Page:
Horns Review – Problems on Paper

It’s difficult for some actors to move on after portraying an iconic character for an extended period of time. Emma Watson has found more success beyond Harry Potter than she had as Hermoine Granger. The jury is still out for Harry himself, Daniel Radcliffe, though it’s certainly not for lack of trying. His second attempt to move on was a descent effort, with Radcliffe giving a worthy performance. Too bad the movie was screwed from page one.

Radcliffe and Temple

Radcliffe and Temple

In a vein attempt to not plagiarize every summary for Horns, Ig Perrish (Daniel Radcliffe) has been convicted of murdering his girlfriend in public opinion. After a night of drinking he awakens with horns growing from this forehead. Right there is the problem with the movie. It’s never explained why he has the horns. Everything that follows makes sense in a biblical way, but the leap to get there was jarring. As Ig’s day continues, he starts to learn his horns come with powers. The first shows everyone he encounters confessing their darkest sins, forgetting the horns exist or even encountering Ig. The other is suggestion, with him able to coax others into freeing their inhibitions and doing as they please. The use of his powers was the best part of the film, with nearly all these scenes given away in the trailer. Still, seeing them play out was enjoyable.

Torneau and Radcliffe

Torneau and Radcliffe

This had many logic problems, with all of them stemming from the script. Another revision or two was certainly needed. The movie is based on a novel by Joe Hill, the son of Stephen King. I use the term based in the strictest sense of the word. Much of the story was changed from the book, save only the premise. These changes caused most of the problems with the final product. It wasn’t clear that his girlfriend was murdered and raped until seeing the act play out in flashback. Why was everyone, including his family, so quick to condemn Ig? Why did he get the horns?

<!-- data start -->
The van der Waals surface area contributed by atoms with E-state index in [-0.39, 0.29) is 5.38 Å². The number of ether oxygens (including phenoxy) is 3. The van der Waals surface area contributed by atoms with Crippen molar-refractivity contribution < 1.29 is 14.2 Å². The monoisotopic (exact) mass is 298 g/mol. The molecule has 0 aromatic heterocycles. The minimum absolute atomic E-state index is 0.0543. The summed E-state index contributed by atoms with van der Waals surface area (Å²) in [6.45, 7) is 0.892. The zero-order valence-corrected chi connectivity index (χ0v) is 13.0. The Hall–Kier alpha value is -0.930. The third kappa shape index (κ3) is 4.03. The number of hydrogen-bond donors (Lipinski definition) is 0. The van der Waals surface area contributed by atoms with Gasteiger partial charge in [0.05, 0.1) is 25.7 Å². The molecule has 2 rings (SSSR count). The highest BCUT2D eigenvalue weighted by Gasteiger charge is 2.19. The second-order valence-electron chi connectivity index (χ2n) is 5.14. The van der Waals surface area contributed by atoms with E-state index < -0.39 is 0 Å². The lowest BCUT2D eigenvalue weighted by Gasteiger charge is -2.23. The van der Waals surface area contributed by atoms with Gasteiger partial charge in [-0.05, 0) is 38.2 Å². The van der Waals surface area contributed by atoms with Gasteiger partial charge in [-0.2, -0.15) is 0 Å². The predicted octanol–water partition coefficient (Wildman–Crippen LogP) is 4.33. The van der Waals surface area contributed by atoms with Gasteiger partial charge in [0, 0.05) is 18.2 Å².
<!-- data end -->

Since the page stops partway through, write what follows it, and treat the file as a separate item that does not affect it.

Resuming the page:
There was plenty of heavy handed biblical metaphors as the story played out. As the horns grew, snakes started to follow Ig, obeying his command. At least he didn’t speak parseltongue. The pitchfork and red skin was a bit much. At least he didn’t have cloven feet. His final form however, was over the top and didn’t logically follow.


Surprisingly, the performances were sound. Radcliffe’s love for his girlfriend, Merrin (Juno Temple), felt genuine. Joe Anderson, though pointless, was fine as his brother, doing his typical musician/drug shtick. Heather Graham was a surprising addition for her few scenes. Surprising in so far as, ‘what is she doing her?’ The rest of the cast was fine, doing the best the could with the material. Lee Tourneau (Max Minghella), though fine initially, completely fell apart in the third act. His actions were borderline comical.

This isn’t terrible. When it’s eventually streaming, give it a view if the trailers seem enticing. Absolutely do not see this in theaters. It is a complete waste of money.

Enjoy the book better? Think Radcliffe is successfully getting away from Potter? Comment below!

Really, where did the horns come from?

One response to “Horns Review – Problems on Paper

  1. Pingback: Around the Web – 10/26/14 | The Credible Hulk·

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